Police Seek Private Phone Data for Everyone near a Crime Scene within Last Year
In a move that has alarmed civil rights advocates all over the country, in mid-March, police officers in North Carolina served Google with approximately five search warrants, demanding that the company hand over cell phone data for every single person who “in the vicinity” of various crimes over the last year.
Specifically, police were able to successfully secure warrants for “unique account identifier” of anyone with a Google app who was in the area during recent arson, murder, and sexual battery cases in Raleigh. In one case alone, the search area reportedly spanned 17 acres, encompassing not only private residences, but businesses as well.
What Gets Turned Over?
What kind of data, exactly, would the police initially receive under these warrants? Although they would only receive an anonymous account number with time-stamped location coordinates, police could then use this information to request identifying information from these accounts, such as names and birth dates.
How Is This Legal?
This constitutes what many privacy rights advocates would label a “fishing expedition” that could effectively ensnare anyone with a phone. There are also concerns that this could set a precedent for other states, such as Florida or Massachusetts.
According to Google, the company collects personal information, such as name, email, credit card, and telephone number to store with your account when you sign up for a Google Account. Some people also choose to create a publicly visible Google Profile, which can include a name and photo. In addition, when you use Google services, the company states that it “may collect and process information about your actual location.” They use GPS, IP address, and other sensors that can provide the company with information.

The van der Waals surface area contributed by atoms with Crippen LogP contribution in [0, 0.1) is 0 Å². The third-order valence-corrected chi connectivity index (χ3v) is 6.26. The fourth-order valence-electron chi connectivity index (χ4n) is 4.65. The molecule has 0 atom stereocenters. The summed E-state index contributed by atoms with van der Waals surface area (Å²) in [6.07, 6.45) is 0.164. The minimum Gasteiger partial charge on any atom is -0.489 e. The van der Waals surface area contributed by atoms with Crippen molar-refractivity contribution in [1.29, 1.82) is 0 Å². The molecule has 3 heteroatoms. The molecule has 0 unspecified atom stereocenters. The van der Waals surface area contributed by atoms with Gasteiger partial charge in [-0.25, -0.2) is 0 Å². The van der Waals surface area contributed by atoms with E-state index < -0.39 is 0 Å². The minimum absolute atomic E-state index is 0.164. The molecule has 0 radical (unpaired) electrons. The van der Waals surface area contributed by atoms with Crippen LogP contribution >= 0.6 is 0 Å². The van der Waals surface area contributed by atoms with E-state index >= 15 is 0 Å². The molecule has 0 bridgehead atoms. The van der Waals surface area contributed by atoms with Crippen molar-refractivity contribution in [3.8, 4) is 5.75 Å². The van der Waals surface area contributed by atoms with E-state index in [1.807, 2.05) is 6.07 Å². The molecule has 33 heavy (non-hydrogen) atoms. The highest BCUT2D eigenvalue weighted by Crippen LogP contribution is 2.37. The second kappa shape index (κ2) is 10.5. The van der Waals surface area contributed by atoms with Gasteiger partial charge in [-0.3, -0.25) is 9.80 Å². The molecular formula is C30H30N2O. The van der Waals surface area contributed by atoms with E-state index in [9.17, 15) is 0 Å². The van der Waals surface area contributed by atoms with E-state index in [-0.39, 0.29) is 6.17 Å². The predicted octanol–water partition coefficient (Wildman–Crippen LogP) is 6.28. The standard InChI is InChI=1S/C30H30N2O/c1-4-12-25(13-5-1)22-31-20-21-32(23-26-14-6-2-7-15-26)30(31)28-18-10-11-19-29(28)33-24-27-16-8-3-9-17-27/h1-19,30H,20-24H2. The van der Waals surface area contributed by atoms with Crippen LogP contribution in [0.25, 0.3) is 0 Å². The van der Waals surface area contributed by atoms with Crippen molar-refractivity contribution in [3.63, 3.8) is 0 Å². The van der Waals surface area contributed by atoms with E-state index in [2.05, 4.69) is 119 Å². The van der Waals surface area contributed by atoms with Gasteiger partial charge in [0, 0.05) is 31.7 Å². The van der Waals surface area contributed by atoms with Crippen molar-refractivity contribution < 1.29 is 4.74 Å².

The company claims, however, that it does not share personal information with companies, organizations, and individuals outside of Google unless you provide consent, your Google Account is managed for you by a domain administrator, for external processing, or for “legal reasons,” which warrants could arguably fall under. The policy does not, however, mention anything explicitly about handing over information to law officials in response to a warrant, specifically.
Initially Done By State Bureau of Investigation
Police reportedly got the idea from the state’s Bureau of Investigation, which supposedly secured a similar warrant last year. At this time, it is still unclear as to whether Google complied with the warrants and turned over all of the data sought.
Consult a Criminal Defense Attorney
If you have had your information turned over by a private company and now potentially face charges as a result, you need to speak with a criminal defense and civil rights attorney right away. Contact the experienced attorneys of the Baez Law Firm today—we represent clients throughout Florida and Massachusetts.